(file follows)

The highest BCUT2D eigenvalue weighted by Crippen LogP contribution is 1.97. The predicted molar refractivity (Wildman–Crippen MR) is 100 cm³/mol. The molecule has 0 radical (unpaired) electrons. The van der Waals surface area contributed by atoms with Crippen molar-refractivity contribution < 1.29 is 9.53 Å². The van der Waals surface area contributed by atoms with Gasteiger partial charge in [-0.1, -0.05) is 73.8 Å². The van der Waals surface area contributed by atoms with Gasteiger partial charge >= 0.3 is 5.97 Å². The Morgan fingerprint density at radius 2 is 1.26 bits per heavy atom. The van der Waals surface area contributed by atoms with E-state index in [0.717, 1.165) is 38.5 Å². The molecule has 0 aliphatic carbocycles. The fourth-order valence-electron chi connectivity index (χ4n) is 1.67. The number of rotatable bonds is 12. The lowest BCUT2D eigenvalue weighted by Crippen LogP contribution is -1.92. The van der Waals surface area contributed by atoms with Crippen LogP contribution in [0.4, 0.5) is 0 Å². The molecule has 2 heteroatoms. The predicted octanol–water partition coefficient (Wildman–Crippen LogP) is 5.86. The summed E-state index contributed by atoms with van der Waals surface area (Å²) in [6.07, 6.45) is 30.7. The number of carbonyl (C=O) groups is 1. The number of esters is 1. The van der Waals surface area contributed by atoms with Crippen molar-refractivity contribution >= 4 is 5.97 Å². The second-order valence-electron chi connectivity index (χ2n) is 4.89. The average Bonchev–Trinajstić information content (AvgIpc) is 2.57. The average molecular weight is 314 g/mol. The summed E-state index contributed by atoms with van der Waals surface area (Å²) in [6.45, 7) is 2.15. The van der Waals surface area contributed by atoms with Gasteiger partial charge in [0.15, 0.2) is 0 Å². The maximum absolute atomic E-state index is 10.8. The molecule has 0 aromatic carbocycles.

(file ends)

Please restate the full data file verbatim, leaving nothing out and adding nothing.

The highest BCUT2D eigenvalue weighted by Crippen LogP contribution is 1.97. The predicted molar refractivity (Wildman–Crippen MR) is 100 cm³/mol. The molecule has 0 radical (unpaired) electrons. The van der Waals surface area contributed by atoms with Crippen molar-refractivity contribution < 1.29 is 9.53 Å². The van der Waals surface area contributed by atoms with Gasteiger partial charge in [-0.1, -0.05) is 73.8 Å². The van der Waals surface area contributed by atoms with Gasteiger partial charge >= 0.3 is 5.97 Å². The Morgan fingerprint density at radius 2 is 1.26 bits per heavy atom. The van der Waals surface area contributed by atoms with E-state index in [0.717, 1.165) is 38.5 Å². The molecule has 0 aliphatic carbocycles. The fourth-order valence-electron chi connectivity index (χ4n) is 1.67. The number of rotatable bonds is 12. The lowest BCUT2D eigenvalue weighted by Crippen LogP contribution is -1.92. The van der Waals surface area contributed by atoms with Crippen LogP contribution in [0.4, 0.5) is 0 Å². The molecule has 2 heteroatoms. The predicted octanol–water partition coefficient (Wildman–Crippen LogP) is 5.86. The summed E-state index contributed by atoms with van der Waals surface area (Å²) in [6.07, 6.45) is 30.7. The number of carbonyl (C=O) groups is 1. The number of esters is 1. The van der Waals surface area contributed by atoms with Crippen molar-refractivity contribution >= 4 is 5.97 Å². The second-order valence-electron chi connectivity index (χ2n) is 4.89. The average Bonchev–Trinajstić information content (AvgIpc) is 2.57. The average molecular weight is 314 g/mol. The summed E-state index contributed by atoms with van der Waals surface area (Å²) in [6.45, 7) is 2.15. The van der Waals surface area contributed by atoms with Gasteiger partial charge in [0.15, 0.2) is 0 Å². The maximum absolute atomic E-state index is 10.8. The molecule has 0 aromatic carbocycles.